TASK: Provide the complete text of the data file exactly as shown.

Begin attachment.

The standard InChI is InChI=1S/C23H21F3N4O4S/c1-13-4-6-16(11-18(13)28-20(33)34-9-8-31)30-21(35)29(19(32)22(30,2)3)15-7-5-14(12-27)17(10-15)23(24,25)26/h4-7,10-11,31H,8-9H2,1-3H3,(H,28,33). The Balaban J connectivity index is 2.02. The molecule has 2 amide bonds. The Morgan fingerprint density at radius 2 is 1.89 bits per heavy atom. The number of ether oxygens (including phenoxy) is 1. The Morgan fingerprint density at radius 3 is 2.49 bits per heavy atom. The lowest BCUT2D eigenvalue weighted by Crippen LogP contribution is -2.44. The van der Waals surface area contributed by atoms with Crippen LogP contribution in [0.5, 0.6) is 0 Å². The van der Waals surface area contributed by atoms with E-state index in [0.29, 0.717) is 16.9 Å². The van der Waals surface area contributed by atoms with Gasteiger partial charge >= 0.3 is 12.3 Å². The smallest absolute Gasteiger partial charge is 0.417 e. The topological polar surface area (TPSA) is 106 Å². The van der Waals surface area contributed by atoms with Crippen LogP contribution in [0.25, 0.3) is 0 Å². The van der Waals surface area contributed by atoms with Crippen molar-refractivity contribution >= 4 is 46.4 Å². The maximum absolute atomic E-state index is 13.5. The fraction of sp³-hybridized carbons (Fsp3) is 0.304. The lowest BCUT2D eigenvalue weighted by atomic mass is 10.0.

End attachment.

The standard InChI is InChI=1S/C23H21F3N4O4S/c1-13-4-6-16(11-18(13)28-20(33)34-9-8-31)30-21(35)29(19(32)22(30,2)3)15-7-5-14(12-27)17(10-15)23(24,25)26/h4-7,10-11,31H,8-9H2,1-3H3,(H,28,33). The Balaban J connectivity index is 2.02. The molecule has 2 amide bonds. The Morgan fingerprint density at radius 2 is 1.89 bits per heavy atom. The number of ether oxygens (including phenoxy) is 1. The Morgan fingerprint density at radius 3 is 2.49 bits per heavy atom. The lowest BCUT2D eigenvalue weighted by Crippen LogP contribution is -2.44. The van der Waals surface area contributed by atoms with Crippen LogP contribution in [0.5, 0.6) is 0 Å². The van der Waals surface area contributed by atoms with E-state index in [0.29, 0.717) is 16.9 Å². The van der Waals surface area contributed by atoms with Gasteiger partial charge >= 0.3 is 12.3 Å². The smallest absolute Gasteiger partial charge is 0.417 e. The topological polar surface area (TPSA) is 106 Å². The van der Waals surface area contributed by atoms with Crippen LogP contribution in [0.25, 0.3) is 0 Å². The van der Waals surface area contributed by atoms with Crippen molar-refractivity contribution >= 4 is 46.4 Å². The maximum absolute atomic E-state index is 13.5. The fraction of sp³-hybridized carbons (Fsp3) is 0.304. The lowest BCUT2D eigenvalue weighted by atomic mass is 10.0.